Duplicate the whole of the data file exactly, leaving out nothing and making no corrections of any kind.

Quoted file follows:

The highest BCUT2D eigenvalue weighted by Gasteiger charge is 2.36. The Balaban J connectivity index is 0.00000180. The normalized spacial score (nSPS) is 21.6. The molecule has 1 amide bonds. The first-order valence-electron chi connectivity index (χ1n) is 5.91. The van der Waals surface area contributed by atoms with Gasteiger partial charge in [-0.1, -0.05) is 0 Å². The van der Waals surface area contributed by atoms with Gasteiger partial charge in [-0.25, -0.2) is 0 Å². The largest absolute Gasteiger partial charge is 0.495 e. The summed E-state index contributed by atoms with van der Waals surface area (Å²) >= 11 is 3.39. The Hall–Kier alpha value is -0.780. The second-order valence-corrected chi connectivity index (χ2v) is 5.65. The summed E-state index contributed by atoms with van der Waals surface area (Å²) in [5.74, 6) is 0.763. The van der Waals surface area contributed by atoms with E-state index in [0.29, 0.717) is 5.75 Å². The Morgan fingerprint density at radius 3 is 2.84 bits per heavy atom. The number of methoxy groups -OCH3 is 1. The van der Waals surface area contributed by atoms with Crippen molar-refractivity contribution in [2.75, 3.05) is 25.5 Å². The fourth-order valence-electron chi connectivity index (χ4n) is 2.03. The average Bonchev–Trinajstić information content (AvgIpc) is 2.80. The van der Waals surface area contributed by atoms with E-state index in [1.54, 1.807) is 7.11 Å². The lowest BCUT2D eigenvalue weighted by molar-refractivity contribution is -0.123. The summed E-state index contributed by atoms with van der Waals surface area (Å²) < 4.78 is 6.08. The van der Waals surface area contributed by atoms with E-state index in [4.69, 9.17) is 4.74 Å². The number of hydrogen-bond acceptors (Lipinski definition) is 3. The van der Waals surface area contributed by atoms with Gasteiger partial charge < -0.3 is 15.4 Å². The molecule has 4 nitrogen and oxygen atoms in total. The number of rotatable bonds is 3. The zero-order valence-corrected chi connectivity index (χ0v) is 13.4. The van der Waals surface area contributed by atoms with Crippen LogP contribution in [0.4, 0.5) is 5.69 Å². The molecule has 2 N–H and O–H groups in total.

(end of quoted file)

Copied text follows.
The highest BCUT2D eigenvalue weighted by Gasteiger charge is 2.36. The Balaban J connectivity index is 0.00000180. The normalized spacial score (nSPS) is 21.6. The molecule has 1 amide bonds. The first-order valence-electron chi connectivity index (χ1n) is 5.91. The van der Waals surface area contributed by atoms with Gasteiger partial charge in [-0.1, -0.05) is 0 Å². The van der Waals surface area contributed by atoms with Gasteiger partial charge in [-0.25, -0.2) is 0 Å². The largest absolute Gasteiger partial charge is 0.495 e. The summed E-state index contributed by atoms with van der Waals surface area (Å²) >= 11 is 3.39. The Hall–Kier alpha value is -0.780. The second-order valence-corrected chi connectivity index (χ2v) is 5.65. The summed E-state index contributed by atoms with van der Waals surface area (Å²) in [5.74, 6) is 0.763. The van der Waals surface area contributed by atoms with E-state index in [0.29, 0.717) is 5.75 Å². The Morgan fingerprint density at radius 3 is 2.84 bits per heavy atom. The number of methoxy groups -OCH3 is 1. The van der Waals surface area contributed by atoms with Crippen molar-refractivity contribution in [2.75, 3.05) is 25.5 Å². The fourth-order valence-electron chi connectivity index (χ4n) is 2.03. The average Bonchev–Trinajstić information content (AvgIpc) is 2.80. The van der Waals surface area contributed by atoms with E-state index in [1.54, 1.807) is 7.11 Å². The lowest BCUT2D eigenvalue weighted by molar-refractivity contribution is -0.123. The summed E-state index contributed by atoms with van der Waals surface area (Å²) < 4.78 is 6.08. The van der Waals surface area contributed by atoms with E-state index in [4.69, 9.17) is 4.74 Å². The number of hydrogen-bond acceptors (Lipinski definition) is 3. The van der Waals surface area contributed by atoms with Gasteiger partial charge < -0.3 is 15.4 Å². The molecule has 4 nitrogen and oxygen atoms in total. The number of rotatable bonds is 3. The zero-order valence-corrected chi connectivity index (χ0v) is 13.4. The van der Waals surface area contributed by atoms with Crippen LogP contribution in [0.4, 0.5) is 5.69 Å². The molecule has 2 N–H and O–H groups in total.